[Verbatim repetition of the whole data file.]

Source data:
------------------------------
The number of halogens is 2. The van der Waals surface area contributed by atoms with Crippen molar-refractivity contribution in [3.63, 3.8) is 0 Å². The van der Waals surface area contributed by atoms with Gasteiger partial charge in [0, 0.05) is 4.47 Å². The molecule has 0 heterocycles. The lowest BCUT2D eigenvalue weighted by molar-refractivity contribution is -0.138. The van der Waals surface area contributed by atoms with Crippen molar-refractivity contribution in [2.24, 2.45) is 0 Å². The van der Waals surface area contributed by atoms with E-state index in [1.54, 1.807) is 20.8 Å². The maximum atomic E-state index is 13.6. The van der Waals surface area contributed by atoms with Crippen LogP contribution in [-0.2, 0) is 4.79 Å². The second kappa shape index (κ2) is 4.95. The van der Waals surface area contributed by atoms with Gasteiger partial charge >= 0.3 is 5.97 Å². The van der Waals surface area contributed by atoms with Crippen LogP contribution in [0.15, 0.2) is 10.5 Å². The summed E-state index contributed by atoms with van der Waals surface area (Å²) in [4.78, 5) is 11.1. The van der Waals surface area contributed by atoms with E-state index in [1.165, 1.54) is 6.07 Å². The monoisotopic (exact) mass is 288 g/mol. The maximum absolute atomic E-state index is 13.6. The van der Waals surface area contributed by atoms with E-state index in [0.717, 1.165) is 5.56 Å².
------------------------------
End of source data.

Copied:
The number of halogens is 2. The van der Waals surface area contributed by atoms with Crippen molar-refractivity contribution in [3.63, 3.8) is 0 Å². The van der Waals surface area contributed by atoms with Gasteiger partial charge in [0, 0.05) is 4.47 Å². The molecule has 0 heterocycles. The lowest BCUT2D eigenvalue weighted by molar-refractivity contribution is -0.138. The van der Waals surface area contributed by atoms with Crippen molar-refractivity contribution in [2.24, 2.45) is 0 Å². The van der Waals surface area contributed by atoms with E-state index in [1.54, 1.807) is 20.8 Å². The maximum atomic E-state index is 13.6. The van der Waals surface area contributed by atoms with Crippen LogP contribution in [-0.2, 0) is 4.79 Å². The second kappa shape index (κ2) is 4.95. The van der Waals surface area contributed by atoms with Gasteiger partial charge >= 0.3 is 5.97 Å². The van der Waals surface area contributed by atoms with Crippen LogP contribution in [0.15, 0.2) is 10.5 Å². The summed E-state index contributed by atoms with van der Waals surface area (Å²) in [4.78, 5) is 11.1. The van der Waals surface area contributed by atoms with E-state index in [1.165, 1.54) is 6.07 Å². The monoisotopic (exact) mass is 288 g/mol. The maximum absolute atomic E-state index is 13.6. The van der Waals surface area contributed by atoms with E-state index in [0.717, 1.165) is 5.56 Å².